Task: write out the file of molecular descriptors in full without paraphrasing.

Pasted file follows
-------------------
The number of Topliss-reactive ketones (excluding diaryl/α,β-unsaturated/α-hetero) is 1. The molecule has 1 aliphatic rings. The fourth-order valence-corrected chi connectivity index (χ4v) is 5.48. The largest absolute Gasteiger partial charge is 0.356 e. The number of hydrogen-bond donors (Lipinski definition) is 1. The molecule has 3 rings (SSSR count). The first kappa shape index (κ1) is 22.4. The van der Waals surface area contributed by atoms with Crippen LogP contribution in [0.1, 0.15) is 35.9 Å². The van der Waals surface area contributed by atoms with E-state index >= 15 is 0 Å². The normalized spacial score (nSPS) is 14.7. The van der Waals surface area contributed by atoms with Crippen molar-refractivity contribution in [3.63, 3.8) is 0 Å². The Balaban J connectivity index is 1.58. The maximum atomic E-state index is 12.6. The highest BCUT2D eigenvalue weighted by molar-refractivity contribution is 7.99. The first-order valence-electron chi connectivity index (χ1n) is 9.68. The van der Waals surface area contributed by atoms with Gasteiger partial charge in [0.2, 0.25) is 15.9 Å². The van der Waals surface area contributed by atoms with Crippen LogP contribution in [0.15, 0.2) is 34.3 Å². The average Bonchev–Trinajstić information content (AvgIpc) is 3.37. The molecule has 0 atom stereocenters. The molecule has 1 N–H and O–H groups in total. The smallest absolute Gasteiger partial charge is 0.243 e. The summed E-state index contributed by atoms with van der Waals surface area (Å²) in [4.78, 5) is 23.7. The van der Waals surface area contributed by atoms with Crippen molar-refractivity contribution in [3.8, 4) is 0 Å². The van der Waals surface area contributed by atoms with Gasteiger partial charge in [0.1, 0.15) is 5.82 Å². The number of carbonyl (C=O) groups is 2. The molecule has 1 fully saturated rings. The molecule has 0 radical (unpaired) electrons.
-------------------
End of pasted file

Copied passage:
The number of Topliss-reactive ketones (excluding diaryl/α,β-unsaturated/α-hetero) is 1. The molecule has 1 aliphatic rings. The fourth-order valence-corrected chi connectivity index (χ4v) is 5.48. The largest absolute Gasteiger partial charge is 0.356 e. The number of hydrogen-bond donors (Lipinski definition) is 1. The molecule has 3 rings (SSSR count). The first kappa shape index (κ1) is 22.4. The van der Waals surface area contributed by atoms with Crippen LogP contribution in [0.1, 0.15) is 35.9 Å². The van der Waals surface area contributed by atoms with E-state index >= 15 is 0 Å². The normalized spacial score (nSPS) is 14.7. The van der Waals surface area contributed by atoms with Crippen molar-refractivity contribution in [3.63, 3.8) is 0 Å². The Balaban J connectivity index is 1.58. The maximum atomic E-state index is 12.6. The highest BCUT2D eigenvalue weighted by molar-refractivity contribution is 7.99. The first-order valence-electron chi connectivity index (χ1n) is 9.68. The van der Waals surface area contributed by atoms with Gasteiger partial charge in [0.2, 0.25) is 15.9 Å². The van der Waals surface area contributed by atoms with Crippen LogP contribution in [0.15, 0.2) is 34.3 Å². The average Bonchev–Trinajstić information content (AvgIpc) is 3.37. The molecule has 0 atom stereocenters. The molecule has 1 N–H and O–H groups in total. The smallest absolute Gasteiger partial charge is 0.243 e. The summed E-state index contributed by atoms with van der Waals surface area (Å²) in [4.78, 5) is 23.7. The van der Waals surface area contributed by atoms with Crippen molar-refractivity contribution in [3.8, 4) is 0 Å². The van der Waals surface area contributed by atoms with Gasteiger partial charge in [0.1, 0.15) is 5.82 Å². The number of carbonyl (C=O) groups is 2. The molecule has 1 fully saturated rings. The molecule has 0 radical (unpaired) electrons.